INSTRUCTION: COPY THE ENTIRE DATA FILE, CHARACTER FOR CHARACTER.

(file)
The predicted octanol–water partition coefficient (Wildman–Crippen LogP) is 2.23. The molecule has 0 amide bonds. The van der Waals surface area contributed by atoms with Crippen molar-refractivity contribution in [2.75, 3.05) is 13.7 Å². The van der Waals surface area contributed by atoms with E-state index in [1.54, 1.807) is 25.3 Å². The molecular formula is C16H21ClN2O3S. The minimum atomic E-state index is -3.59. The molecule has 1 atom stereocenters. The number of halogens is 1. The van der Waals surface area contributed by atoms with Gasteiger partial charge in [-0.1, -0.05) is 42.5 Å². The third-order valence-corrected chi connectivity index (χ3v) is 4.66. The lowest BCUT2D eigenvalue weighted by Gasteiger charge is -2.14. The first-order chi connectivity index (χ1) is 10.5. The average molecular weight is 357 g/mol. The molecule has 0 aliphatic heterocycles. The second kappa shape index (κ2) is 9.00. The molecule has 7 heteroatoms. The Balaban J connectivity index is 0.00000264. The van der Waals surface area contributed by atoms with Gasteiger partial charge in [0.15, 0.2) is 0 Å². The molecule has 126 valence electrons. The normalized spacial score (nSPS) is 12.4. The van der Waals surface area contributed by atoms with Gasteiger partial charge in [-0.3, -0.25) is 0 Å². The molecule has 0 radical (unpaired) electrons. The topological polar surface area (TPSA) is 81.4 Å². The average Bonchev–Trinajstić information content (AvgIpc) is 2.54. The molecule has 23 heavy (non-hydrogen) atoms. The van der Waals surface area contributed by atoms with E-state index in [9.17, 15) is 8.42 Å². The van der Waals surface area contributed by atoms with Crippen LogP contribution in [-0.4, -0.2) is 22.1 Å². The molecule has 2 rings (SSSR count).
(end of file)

The predicted octanol–water partition coefficient (Wildman–Crippen LogP) is 2.23. The molecule has 0 amide bonds. The van der Waals surface area contributed by atoms with Crippen molar-refractivity contribution in [2.75, 3.05) is 13.7 Å². The van der Waals surface area contributed by atoms with E-state index in [1.54, 1.807) is 25.3 Å². The molecular formula is C16H21ClN2O3S. The minimum atomic E-state index is -3.59. The molecule has 1 atom stereocenters. The number of halogens is 1. The van der Waals surface area contributed by atoms with Gasteiger partial charge in [-0.1, -0.05) is 42.5 Å². The third-order valence-corrected chi connectivity index (χ3v) is 4.66. The lowest BCUT2D eigenvalue weighted by Gasteiger charge is -2.14. The first-order chi connectivity index (χ1) is 10.5. The average molecular weight is 357 g/mol. The molecule has 0 aliphatic heterocycles. The second kappa shape index (κ2) is 9.00. The molecule has 7 heteroatoms. The Balaban J connectivity index is 0.00000264. The van der Waals surface area contributed by atoms with Gasteiger partial charge in [0.15, 0.2) is 0 Å². The molecule has 126 valence electrons. The normalized spacial score (nSPS) is 12.4. The van der Waals surface area contributed by atoms with Gasteiger partial charge in [-0.3, -0.25) is 0 Å². The molecule has 0 radical (unpaired) electrons. The topological polar surface area (TPSA) is 81.4 Å². The average Bonchev–Trinajstić information content (AvgIpc) is 2.54. The molecule has 23 heavy (non-hydrogen) atoms. The van der Waals surface area contributed by atoms with E-state index in [9.17, 15) is 8.42 Å². The van der Waals surface area contributed by atoms with Crippen LogP contribution in [-0.4, -0.2) is 22.1 Å². The molecule has 2 rings (SSSR count).